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Real American Hero – The Grocer

Written by Subject: Economy - Economics USA

The grocer, a Real American Hero, is the public face of a long line of millions of strangers from around the world who, pursuing their own self interests, truly enable the American standard of living.

In super stores, supermarkets, mom and pop shops and markets around the country, the grocers perform a remarkable task every morning. Food stocks removed from the shelves by yesterday's shoppers are replaced and merchandised, produce is sorted, trucks are unloaded and delis are filled with prepared foods, meats and cheeses. Future food deliveries are ordered, the floors are swept, cashier stations are prepared and an astounding amount of rubbish is removed to the compactor out back.

All this is done to satisfy customers from every class, color, creed and occupation who, in turn, freed from the necessity to hunt, fish and farm to provide a basic, precarious level of sustenance for their families, can spend their precious time in pursuit of their own self self interests.

The grocer uses a specialized knowledge of his customers to forecast their demand, days in advance, for produce, meats, dairy products and canned goods of a certain quality and price point. If he forecasts wrong, the food rots and his customers go elsewhere. If he forecasts right, his feat of prognostication goes unnoticed.

Judging his success by his patriotism would be nonsensical – a Real American Hero's contribution to society is measured by the only metric that matters. At the end of the day, his profit is the only real measure of how well he served his customers and the only citation, ribbon, medal or reward he will receive.

Imagine a single day without our hero. Trucks loaded with food and sundries roll up to loading docks around the country, but there's no one to unload them and wheel the goods out to the shelves and carefully merchandise it for easy picking by the customer.

Would the food rot on the trucks? Would customers spontaneously unload the trucks and merchandise the items? How conscientious would they be in a task which would yield only a marginal personal benefit?

Maybe the boxes and crates would be offloaded by eager customers and just stacked on the floor. How much time would offloading and picking through stocks that weren't organized on the shelves add to a typical shopping trip? How much of your job would be undone or time with your family would you have to forgo just to put a few items of food in your cart?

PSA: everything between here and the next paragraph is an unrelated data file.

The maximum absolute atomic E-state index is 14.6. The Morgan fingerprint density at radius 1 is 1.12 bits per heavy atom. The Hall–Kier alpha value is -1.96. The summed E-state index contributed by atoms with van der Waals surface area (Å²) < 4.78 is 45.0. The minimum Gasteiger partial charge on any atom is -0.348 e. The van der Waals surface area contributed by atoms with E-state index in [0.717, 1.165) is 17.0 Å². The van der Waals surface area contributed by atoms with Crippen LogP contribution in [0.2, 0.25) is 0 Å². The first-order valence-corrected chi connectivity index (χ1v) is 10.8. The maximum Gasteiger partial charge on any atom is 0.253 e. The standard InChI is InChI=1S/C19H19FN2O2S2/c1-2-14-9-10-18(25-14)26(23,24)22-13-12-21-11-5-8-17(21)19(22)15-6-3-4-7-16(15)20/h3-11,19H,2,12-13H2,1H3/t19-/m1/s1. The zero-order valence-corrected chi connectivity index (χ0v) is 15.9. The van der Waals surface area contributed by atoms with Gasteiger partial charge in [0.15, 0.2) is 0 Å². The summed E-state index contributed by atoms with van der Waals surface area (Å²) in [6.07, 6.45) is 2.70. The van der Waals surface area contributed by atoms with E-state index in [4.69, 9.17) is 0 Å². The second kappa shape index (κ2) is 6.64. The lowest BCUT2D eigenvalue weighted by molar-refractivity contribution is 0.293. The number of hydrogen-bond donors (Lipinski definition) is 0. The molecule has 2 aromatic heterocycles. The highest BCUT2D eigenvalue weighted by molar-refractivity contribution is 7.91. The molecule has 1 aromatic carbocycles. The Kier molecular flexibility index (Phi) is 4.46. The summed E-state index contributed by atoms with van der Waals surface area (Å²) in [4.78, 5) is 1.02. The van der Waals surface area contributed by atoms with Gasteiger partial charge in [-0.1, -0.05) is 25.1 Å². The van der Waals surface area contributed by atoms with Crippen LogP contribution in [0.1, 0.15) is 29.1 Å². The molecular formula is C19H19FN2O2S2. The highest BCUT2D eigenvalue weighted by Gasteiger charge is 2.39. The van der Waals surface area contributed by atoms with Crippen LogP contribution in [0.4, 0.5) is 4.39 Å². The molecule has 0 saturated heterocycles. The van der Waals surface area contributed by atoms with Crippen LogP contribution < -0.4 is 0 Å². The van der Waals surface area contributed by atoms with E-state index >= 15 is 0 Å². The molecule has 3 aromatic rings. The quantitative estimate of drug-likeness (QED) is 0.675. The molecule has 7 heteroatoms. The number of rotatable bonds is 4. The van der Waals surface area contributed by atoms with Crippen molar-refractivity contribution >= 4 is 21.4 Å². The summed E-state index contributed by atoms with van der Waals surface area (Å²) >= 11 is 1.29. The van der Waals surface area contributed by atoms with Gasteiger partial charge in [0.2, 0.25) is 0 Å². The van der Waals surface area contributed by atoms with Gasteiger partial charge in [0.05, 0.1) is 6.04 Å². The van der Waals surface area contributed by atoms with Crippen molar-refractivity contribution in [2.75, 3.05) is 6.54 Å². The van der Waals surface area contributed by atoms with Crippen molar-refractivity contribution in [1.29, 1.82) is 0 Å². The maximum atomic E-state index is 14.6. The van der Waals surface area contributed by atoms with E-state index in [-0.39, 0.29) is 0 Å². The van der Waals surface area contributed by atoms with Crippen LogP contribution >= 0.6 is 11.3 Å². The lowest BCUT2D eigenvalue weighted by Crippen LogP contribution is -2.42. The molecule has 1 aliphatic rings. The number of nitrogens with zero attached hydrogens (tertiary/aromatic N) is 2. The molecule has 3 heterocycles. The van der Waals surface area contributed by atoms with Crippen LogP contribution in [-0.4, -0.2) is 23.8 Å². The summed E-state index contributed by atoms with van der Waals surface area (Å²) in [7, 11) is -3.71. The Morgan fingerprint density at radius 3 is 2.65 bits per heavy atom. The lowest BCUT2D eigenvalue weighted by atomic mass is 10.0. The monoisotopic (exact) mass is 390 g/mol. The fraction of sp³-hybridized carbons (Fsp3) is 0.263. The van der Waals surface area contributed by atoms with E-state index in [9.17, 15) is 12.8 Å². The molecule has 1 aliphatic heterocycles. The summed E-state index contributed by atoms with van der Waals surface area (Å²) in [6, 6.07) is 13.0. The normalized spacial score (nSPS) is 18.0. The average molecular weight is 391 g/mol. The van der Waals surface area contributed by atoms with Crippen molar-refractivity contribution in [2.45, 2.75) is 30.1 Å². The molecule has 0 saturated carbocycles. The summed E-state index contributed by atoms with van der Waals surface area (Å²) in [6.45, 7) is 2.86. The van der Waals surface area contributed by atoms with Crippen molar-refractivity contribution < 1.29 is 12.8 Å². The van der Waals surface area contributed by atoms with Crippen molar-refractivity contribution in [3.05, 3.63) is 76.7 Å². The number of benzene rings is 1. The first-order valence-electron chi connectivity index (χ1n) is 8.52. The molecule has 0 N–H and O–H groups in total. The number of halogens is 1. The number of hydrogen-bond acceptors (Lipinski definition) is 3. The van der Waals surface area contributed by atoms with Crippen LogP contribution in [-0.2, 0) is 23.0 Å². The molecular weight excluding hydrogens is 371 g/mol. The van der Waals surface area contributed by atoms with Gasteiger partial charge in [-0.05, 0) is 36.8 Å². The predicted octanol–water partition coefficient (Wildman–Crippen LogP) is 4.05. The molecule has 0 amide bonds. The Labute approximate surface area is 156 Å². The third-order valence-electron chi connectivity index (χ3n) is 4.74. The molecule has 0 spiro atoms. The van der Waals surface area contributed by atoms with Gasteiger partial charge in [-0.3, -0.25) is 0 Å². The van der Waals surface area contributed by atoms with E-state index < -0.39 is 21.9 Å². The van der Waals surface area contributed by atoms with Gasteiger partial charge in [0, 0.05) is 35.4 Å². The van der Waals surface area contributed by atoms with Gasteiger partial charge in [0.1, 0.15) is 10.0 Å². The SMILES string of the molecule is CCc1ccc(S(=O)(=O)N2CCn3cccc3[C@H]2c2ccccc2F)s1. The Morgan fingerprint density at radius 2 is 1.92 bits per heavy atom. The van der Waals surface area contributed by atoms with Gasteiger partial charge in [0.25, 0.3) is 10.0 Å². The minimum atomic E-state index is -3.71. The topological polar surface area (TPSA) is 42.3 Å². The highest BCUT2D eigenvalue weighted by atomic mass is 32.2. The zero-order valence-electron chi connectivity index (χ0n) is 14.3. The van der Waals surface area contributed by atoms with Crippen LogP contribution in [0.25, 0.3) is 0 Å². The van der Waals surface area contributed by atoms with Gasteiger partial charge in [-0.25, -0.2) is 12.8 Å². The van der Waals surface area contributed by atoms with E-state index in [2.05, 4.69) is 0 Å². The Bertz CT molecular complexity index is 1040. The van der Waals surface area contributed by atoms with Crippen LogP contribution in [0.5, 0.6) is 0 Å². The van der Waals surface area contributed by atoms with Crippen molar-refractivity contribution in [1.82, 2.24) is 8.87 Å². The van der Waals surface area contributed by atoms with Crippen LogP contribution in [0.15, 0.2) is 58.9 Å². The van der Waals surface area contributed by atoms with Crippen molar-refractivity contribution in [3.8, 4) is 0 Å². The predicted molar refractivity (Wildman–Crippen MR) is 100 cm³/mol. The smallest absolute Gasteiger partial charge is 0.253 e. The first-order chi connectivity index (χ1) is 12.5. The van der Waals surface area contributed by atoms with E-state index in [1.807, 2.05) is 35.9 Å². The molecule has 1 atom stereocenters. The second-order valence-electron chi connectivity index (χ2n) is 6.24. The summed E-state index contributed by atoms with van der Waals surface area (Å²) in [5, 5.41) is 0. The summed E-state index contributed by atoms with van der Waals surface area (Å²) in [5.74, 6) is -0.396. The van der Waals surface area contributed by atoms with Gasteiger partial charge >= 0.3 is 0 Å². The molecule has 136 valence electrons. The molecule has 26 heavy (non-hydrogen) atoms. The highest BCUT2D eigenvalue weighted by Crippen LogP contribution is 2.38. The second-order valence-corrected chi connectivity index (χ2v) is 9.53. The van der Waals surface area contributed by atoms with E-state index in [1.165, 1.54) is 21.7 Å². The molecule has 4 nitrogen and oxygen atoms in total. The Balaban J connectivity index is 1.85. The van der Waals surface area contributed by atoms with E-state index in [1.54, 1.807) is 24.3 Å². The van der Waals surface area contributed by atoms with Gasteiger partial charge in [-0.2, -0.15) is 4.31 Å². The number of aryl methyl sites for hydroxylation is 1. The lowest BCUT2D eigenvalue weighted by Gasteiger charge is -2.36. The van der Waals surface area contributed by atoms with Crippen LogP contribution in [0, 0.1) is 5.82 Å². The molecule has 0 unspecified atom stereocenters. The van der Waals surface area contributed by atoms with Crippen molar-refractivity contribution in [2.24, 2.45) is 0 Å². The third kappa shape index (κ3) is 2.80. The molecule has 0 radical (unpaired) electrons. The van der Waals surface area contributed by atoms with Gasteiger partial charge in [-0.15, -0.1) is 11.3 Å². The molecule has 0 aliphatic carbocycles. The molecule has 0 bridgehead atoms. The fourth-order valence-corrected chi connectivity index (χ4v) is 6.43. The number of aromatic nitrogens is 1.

But, today's problems pale in comparison with the shock to come.

The food that arrived at the loading dock today was ordered a couple of days ago. Tomorrow's deliveries were ordered yesterday. But, without our hero today, who is ordering the food for the day after tomorrow? Who can walk into the back office and immediately replace the grocer's years of experience in knowing what her customers demand? Who can absorb the content of contracts with hundreds, maybe thousands, of suppliers in time to get today's order in before close of business?

Two days after our hero disappears, the trucks stop coming and whatever stocks are left on the floor are it. If no enterprising people step forward to become the grocers and begin the arduous task of replacing that accumulated customer service experience, tens of millions of Americans, raised and conditioned to expect the lap of luxury that security of a food supply provides, will be reduced to scavenging for food within half a week.

Either outcome will have ripple effects on each and every other industry in the world and starkly reveal the importance of the grocer, the stock clerks, the cashiers and the owners and managers of every grocery store in the country.

Real American Heroes, all.